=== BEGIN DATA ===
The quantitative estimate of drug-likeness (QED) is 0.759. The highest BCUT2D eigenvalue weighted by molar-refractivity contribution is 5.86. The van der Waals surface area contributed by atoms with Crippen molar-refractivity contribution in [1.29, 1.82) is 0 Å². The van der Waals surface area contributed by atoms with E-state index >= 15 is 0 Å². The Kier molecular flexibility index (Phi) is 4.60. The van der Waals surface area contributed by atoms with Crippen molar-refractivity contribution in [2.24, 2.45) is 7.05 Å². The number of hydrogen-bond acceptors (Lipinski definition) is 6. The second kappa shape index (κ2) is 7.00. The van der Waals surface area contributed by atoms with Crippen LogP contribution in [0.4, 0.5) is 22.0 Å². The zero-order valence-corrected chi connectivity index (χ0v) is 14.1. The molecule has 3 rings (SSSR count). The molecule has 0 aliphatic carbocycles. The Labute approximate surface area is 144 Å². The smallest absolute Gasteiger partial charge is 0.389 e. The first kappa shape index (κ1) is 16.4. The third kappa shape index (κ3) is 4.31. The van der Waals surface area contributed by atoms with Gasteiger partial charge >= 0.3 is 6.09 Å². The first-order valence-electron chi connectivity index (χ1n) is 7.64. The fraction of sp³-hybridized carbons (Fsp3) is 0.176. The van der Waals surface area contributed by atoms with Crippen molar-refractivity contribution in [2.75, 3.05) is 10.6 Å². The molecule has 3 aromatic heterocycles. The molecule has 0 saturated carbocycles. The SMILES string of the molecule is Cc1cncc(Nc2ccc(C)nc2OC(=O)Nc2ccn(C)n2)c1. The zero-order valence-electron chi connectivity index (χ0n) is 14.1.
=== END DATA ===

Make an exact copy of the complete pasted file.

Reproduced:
The quantitative estimate of drug-likeness (QED) is 0.759. The highest BCUT2D eigenvalue weighted by molar-refractivity contribution is 5.86. The van der Waals surface area contributed by atoms with Crippen molar-refractivity contribution in [1.29, 1.82) is 0 Å². The van der Waals surface area contributed by atoms with E-state index >= 15 is 0 Å². The Kier molecular flexibility index (Phi) is 4.60. The van der Waals surface area contributed by atoms with Crippen molar-refractivity contribution in [2.24, 2.45) is 7.05 Å². The number of hydrogen-bond acceptors (Lipinski definition) is 6. The second kappa shape index (κ2) is 7.00. The van der Waals surface area contributed by atoms with Crippen LogP contribution in [0.4, 0.5) is 22.0 Å². The zero-order valence-corrected chi connectivity index (χ0v) is 14.1. The molecule has 3 rings (SSSR count). The molecule has 0 aliphatic carbocycles. The Labute approximate surface area is 144 Å². The smallest absolute Gasteiger partial charge is 0.389 e. The first kappa shape index (κ1) is 16.4. The third kappa shape index (κ3) is 4.31. The van der Waals surface area contributed by atoms with Gasteiger partial charge >= 0.3 is 6.09 Å². The first-order valence-electron chi connectivity index (χ1n) is 7.64. The fraction of sp³-hybridized carbons (Fsp3) is 0.176. The van der Waals surface area contributed by atoms with Crippen molar-refractivity contribution in [2.75, 3.05) is 10.6 Å². The molecule has 3 aromatic heterocycles. The molecule has 0 saturated carbocycles. The SMILES string of the molecule is Cc1cncc(Nc2ccc(C)nc2OC(=O)Nc2ccn(C)n2)c1. The zero-order valence-electron chi connectivity index (χ0n) is 14.1.